My pre-packaged travel itinerary included a daily breakfast, transportation by train and private car, and stays at respectable hotels in Kyiv, Odesa, and Yalta. Finally, I would see Swallow’s Nest Castle on the Black Sea, the site where Stalin managed to convince Roosevelt and Churchill that he was to be trusted to bring Hitler to his knees and that his murderous rampage was secondary. I would look skyward into the Crimean Mountains that shield the Baltic coast from Arctic winds and spend an afternoon on the Dnieper River, the river that my father crossed when he escaped from the Soviet prisoner-of-war camp. I would explore the catacombs where the Partisans hid during the war; I learned that Ukraine is a landscape that has never been neutral.
After my guided travel was complete, I added ten more days of a tour through the Polish countryside. I planned to go to L’viv, where my father attended medical school before the Soviets arrested him, and Krakov, where every corner of the cobble-stoned streets still carries its history lesson with plaques commemorating both resistance and abdication. I would go to Brody, where my father was born. The entire trip was to cost $4,000. I planned to use some of my graduate school money and earn it back after returning and writing the hefty deposit check.
I did not go to Ukraine.
During a tearful conversation with my mother, she convinced me that spending that kind of money was folly since I had only been operating my independent consulting business for a couple of years.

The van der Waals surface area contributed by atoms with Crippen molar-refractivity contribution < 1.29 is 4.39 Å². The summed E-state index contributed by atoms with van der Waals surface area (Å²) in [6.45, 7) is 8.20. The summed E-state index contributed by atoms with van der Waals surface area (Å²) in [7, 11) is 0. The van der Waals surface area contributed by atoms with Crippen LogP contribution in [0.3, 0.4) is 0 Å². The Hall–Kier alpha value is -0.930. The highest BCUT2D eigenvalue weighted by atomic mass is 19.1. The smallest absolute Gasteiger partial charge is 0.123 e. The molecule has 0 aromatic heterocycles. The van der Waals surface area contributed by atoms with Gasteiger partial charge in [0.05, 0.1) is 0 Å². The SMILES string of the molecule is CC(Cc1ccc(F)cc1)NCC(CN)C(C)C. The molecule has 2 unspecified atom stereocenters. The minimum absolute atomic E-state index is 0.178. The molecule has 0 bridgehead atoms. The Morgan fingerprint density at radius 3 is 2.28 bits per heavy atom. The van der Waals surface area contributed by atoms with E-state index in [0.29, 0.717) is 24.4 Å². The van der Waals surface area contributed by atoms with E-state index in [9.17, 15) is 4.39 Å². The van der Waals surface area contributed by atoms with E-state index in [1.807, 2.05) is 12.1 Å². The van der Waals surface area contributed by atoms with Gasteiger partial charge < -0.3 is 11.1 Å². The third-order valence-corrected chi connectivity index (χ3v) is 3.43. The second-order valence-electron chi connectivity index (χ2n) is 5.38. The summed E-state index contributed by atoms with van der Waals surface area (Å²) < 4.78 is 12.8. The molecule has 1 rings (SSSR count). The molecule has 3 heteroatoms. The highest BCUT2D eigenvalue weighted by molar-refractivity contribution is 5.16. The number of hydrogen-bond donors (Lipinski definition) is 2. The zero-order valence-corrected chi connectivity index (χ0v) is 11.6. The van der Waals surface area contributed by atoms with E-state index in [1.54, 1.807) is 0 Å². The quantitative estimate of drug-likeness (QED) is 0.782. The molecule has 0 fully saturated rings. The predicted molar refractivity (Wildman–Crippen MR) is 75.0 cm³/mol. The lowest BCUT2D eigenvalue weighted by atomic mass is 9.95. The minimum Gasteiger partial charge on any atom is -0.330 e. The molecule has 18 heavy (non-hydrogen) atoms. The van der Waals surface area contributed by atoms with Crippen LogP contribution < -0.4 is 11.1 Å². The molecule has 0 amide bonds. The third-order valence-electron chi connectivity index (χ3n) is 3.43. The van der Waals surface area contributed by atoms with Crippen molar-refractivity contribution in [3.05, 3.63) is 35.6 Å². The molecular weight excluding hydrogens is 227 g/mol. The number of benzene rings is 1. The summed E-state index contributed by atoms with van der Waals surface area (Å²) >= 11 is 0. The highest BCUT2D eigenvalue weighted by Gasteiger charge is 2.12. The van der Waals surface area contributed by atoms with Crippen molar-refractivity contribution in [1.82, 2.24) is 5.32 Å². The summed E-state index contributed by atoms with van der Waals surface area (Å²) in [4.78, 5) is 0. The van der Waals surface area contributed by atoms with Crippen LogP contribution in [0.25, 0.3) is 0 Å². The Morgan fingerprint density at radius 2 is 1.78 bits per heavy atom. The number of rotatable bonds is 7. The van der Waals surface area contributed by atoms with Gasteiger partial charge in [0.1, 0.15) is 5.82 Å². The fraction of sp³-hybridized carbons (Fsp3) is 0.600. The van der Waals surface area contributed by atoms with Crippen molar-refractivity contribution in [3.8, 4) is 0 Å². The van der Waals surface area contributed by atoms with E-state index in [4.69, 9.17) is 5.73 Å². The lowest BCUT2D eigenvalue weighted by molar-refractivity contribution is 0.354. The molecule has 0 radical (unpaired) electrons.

“But I can make up the work when I return. The business has always been a means to end. Now that I am only working the legislative session during the first six months, I have more time to write. The goal is writing Mom, not the business,” I pleaded.
The narrow afternoon sunlight settled between my nervous fingers as I traced patterns in the tablecloth that covered my desk strewn with pieces of my manuscript. My mother and I had already had one of our circular conversations a few months ago about whether I should defer my graduation a year to spend more time on the manuscript. There had been many tears that night as well, I thought, and though I was thirty-two years old, I found myself still begging my mother to approve my decisions. In the end, I “won” the debate about graduation, but the “victory” felt hollow, and peculiar remorse took root. I was tired. We were both exhausted. Was it because she and I only had each other that I needed her approval? Did I still believe my mother still harbored regret about coming to America with my father and leaving her home in England? Was it my guilt over her decision to stay in this country after his death?
“Why can’t I go my way, Mom,” my voice slowly rising. “My father left me with nothing. Not a damn thing. He never talked about anything. The war. His family. Ukraine. Nothing. Half of my life is a blank page. Frankly, I think he feared the prospect of even talking into a tape recorder, but I also do not conclude that he was part of the walking wounded the way others describe survivors like him. He had humor, grace, compassion, and faith, but he worked so hard that he ran out of time, and now his entire story is gone.
I have been back to England with you as an adult and so many times as a child, Mom. I have that part of my life that you left behind and, in the end, sacrificed for me. I take risks, and yes, I suffer the consequences sometimes, but the stakes are worth it to me, I thought. Why can’t I have just a tiny sliver of my father’s life now!”